General Election 2017

Let Huppert be Huppert: Home Sweet Home

Violet’s Shudong Li is charged with a new role in the Lib Dem campaign

Shudong Li

Campaigning at a primary schoolSHUDONG LI

Charlie Young was the body man for POTUS (President of the United States) in the political drama series, The West Wing. He carried the President’s coat, ushered him to the next meeting and made sure he woke up at the right time. His role was mainly pastoral – an assistant who made sure nothing went wrong.

To my surprise, in a meeting with the organisers at the beginning of the South Cambridgeshire campaign, I was assigned this particular role to Susan van de Ven, the Liberal Democrat candidate. Before I began said role, I modelled myself on Charlie, I knew not to overstep the boundaries, not to suggest any ideas because Charlie never did. However, I was foolish to think that me and Charlie were in any way similar.

Among our visits where I became Susan’s shadow, we visited a Primary School in Fen Drayton. A small state primary with just under one hundred pupils. Sitting in the Headmaster’s office, Susan and I listened carefully. Incidentally, she was a governor at the local village college.

We talked school meals, how the primary school will have to hire extra staff for the free breakfasts which they just can’t afford. We talked about how Pupil Premiums were the key to balancing their bursting budget. We talked about how music and art classes may have to be scrapped because there just wasn’t enough money to outsource. It became apparent many of these small rural schools were at the tipping point, small schools which don’t have enough pupils to get the cash they need under the current funding formula.

Susan and the kiddie candidatesSHUDONG LI

It wasn’t all doom and gloom, though. The children we visited looked happier than I ever did in primary school. Furthermore, we heard about how they had all been taught about democracy, there were five different animal candidates who were standing for election: Freddie the fox was Susan’s favourite. If I was taught all this in primary school, maybe it would not have taken me until after my degree to get involved with politics.

During my time with Susan, it surprised me was how much policy talk I was able to have with her. On our car journeys, the topic rarely shifted away from Brexit or education and she seemed to always listen to what I had to say. Despite the fact I am incredibly naïve and the child of the bubble.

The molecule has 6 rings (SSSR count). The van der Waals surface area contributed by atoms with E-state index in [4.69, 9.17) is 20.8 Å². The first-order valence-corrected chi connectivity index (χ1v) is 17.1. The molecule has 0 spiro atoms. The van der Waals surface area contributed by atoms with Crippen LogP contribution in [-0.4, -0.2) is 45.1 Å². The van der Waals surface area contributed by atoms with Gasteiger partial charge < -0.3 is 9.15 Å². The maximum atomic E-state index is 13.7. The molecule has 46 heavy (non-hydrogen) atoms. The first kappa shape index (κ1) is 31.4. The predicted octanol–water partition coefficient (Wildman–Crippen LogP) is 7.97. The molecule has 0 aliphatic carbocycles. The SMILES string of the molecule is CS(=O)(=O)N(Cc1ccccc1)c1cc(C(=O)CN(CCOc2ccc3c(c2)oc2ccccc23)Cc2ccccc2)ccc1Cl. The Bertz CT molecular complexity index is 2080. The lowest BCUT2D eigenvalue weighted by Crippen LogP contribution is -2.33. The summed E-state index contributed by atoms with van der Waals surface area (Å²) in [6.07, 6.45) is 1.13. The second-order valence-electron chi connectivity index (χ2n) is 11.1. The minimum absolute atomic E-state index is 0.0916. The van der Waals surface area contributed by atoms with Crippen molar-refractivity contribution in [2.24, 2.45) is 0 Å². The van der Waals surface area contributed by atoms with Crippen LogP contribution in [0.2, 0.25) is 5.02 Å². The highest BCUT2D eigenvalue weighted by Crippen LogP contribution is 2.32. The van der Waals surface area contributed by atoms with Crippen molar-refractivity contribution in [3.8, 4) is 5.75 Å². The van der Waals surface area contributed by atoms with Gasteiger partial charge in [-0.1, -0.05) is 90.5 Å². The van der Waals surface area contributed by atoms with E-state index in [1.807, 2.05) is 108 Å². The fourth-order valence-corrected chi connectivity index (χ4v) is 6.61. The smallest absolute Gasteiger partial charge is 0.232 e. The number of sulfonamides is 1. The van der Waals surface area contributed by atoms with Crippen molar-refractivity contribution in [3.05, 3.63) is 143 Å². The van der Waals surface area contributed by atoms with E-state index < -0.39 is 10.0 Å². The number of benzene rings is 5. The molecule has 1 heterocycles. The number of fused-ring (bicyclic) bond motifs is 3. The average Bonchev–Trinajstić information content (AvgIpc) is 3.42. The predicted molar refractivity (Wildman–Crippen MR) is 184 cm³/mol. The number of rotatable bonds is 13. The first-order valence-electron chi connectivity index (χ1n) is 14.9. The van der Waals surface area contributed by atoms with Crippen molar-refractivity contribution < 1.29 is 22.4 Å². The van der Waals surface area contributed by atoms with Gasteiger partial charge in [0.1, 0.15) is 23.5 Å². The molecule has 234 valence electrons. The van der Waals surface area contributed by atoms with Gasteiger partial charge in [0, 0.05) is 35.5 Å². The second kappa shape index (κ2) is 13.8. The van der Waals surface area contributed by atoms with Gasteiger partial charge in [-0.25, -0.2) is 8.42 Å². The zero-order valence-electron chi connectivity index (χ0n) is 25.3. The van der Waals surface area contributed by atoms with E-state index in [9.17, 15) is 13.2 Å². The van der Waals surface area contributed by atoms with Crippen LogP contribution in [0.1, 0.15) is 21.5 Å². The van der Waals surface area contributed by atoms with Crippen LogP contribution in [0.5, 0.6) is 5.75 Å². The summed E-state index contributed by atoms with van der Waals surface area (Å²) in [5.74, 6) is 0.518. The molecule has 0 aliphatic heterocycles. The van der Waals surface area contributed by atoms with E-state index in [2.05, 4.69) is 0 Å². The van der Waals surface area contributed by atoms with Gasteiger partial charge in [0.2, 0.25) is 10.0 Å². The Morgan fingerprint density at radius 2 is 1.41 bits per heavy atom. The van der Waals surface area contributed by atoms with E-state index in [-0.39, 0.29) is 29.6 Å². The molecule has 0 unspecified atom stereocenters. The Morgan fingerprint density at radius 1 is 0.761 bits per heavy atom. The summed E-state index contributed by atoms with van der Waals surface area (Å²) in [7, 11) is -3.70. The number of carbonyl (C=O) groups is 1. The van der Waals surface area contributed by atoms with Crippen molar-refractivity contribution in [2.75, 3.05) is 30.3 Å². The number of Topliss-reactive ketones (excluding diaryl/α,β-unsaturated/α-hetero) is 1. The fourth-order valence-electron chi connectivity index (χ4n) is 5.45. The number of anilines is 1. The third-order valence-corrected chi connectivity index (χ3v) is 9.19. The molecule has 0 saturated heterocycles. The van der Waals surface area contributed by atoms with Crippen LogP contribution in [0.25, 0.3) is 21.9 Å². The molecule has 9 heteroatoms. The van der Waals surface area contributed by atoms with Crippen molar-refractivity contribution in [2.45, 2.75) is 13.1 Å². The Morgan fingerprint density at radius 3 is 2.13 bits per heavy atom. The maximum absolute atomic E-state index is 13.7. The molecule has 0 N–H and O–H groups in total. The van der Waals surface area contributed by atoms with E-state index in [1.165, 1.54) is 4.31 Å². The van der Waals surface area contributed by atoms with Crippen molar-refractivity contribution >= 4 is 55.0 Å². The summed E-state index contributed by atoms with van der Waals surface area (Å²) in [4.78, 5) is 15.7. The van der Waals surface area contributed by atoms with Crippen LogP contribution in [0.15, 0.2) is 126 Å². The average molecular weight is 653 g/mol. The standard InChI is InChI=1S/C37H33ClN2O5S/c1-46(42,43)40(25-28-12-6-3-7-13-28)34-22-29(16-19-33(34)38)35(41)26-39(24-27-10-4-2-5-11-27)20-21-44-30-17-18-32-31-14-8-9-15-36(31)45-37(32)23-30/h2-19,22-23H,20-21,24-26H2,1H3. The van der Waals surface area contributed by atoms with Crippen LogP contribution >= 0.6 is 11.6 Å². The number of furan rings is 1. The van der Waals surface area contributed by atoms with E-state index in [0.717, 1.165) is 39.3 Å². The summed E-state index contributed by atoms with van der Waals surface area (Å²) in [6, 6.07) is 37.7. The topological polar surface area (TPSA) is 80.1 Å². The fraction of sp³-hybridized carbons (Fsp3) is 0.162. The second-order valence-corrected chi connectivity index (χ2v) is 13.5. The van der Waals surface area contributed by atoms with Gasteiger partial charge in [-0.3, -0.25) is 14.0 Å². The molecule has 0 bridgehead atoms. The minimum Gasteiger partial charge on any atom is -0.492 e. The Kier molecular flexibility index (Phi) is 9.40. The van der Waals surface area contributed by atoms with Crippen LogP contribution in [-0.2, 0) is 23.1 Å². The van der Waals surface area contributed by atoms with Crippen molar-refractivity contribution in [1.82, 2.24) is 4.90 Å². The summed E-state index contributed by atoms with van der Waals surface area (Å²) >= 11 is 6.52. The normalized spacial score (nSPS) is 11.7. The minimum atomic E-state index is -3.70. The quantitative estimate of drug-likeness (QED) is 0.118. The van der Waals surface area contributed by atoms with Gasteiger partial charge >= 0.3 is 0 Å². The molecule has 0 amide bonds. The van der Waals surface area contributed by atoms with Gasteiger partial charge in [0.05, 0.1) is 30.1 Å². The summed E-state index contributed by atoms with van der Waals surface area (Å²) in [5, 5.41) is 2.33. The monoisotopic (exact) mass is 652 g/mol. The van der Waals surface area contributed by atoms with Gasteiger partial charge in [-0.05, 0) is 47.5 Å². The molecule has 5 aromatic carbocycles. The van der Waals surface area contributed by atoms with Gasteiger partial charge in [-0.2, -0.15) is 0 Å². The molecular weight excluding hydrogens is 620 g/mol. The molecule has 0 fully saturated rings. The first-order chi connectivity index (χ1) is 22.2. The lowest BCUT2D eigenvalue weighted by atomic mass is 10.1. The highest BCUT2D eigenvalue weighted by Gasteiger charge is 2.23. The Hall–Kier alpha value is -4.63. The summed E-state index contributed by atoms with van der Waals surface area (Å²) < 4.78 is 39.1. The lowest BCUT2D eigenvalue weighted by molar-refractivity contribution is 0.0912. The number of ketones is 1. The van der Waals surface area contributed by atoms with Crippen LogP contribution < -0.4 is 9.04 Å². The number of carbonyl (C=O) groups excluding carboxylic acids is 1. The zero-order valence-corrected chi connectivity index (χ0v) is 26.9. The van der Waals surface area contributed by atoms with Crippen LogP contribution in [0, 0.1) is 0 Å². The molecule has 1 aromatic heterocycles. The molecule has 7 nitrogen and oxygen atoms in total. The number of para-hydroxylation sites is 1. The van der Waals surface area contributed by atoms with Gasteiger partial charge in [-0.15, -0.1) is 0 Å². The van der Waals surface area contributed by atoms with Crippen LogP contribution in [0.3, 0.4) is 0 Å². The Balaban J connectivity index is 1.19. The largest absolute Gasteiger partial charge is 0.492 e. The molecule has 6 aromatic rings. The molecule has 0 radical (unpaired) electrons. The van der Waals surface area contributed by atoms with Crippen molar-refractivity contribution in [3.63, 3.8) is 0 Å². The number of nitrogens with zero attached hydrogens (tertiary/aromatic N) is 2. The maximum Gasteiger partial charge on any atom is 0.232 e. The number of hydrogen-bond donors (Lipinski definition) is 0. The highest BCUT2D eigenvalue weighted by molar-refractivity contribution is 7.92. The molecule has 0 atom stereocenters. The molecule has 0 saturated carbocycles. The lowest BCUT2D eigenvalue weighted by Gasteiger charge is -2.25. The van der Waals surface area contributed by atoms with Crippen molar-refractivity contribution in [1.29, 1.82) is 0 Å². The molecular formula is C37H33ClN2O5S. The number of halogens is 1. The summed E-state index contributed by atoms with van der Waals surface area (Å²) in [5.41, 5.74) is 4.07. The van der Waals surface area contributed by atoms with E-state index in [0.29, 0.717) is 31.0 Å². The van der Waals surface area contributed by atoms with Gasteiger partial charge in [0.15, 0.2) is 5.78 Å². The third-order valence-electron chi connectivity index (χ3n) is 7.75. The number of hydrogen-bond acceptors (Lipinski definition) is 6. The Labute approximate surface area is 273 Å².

Our journeys together became a melting pot of different ways she could attack Tory policies and defend herself. School cuts, grammar schools, the coalition years – it was a privilege to be able to discuss all these things with a candidate. Even though Susan had been a councillor for 13 years now, her knowledge and grasp of national politics needed to blossom and I was more than happy to be her colleague along the way. We explored the different areas together, sharpened our arguments and sculpted our defences.

“There are arguments both ways: we should stop campaigning out of respect for the victims of Manchester... but we can’t let the terrorists win”

In amongst our conversations, I found out the real reason I should vote for Susan – she was of basketball royalty! For all the NBA fans out there – Susan’s maiden name was Kerr, her little brother is none other than Steve Kerr – head coach for the Golden State Warriors, home of Steph Curry and now Kevin Durant.

Joking aside, this week has been tumultuous, the Manchester bombings silenced the country. Campaigning halted and both Susan’s and Julian’s hustings were cancelled. This was intended to be a hustings-heavy week but Heidi Allen (South Cambridgeshire Conservative candidate) has managed to postpone/cancel three hustings already, against the wishes of the Liberal Democrats and Labour. This is a similar situation people are finding across the country, as Conservative candidates have tried to stifle any opportunity for movement.

There are arguments both ways: we should stop campaigning out of respect for the victims of Manchester... but we can’t let the terrorists win, as our democracy is exactly what they hold in contempt.

Either way, it is completely arbitrary to say no to hustings but to say yes to knocking on doors and canvassing. Just as how UKIP shut down the national conversation after Jo Cox’s cowardly murder at the hands of a deranged anti-EU citizen during the Leave campaign, the Conservatives across the country are attempting to use Manchester to stifle the conversation while their media arms do their dirty work. In doing so, they keep the Conservatives out of harm’s way, encased in a thin layer of faux-morality.

What makes me angry is not the idea that we should cease campaigning out of respect. It’s that there was no chance the Conservatives would have make that decision if they weren’t in the lead.

It was a clear political decision. With Labour making gains, there is little advantage to allowing the same conversations to occur. The real shame in all this is that, at the end of the day, the deaths of 22 people are going to be politicised, no matter what side you are on. By saying you are not going to politicise a situation, you are politicising the situation – and in the case of the Conservatives – it is with little respect for the harmed. Just like May deciding to call an election while out on a “walk” – it is purely for power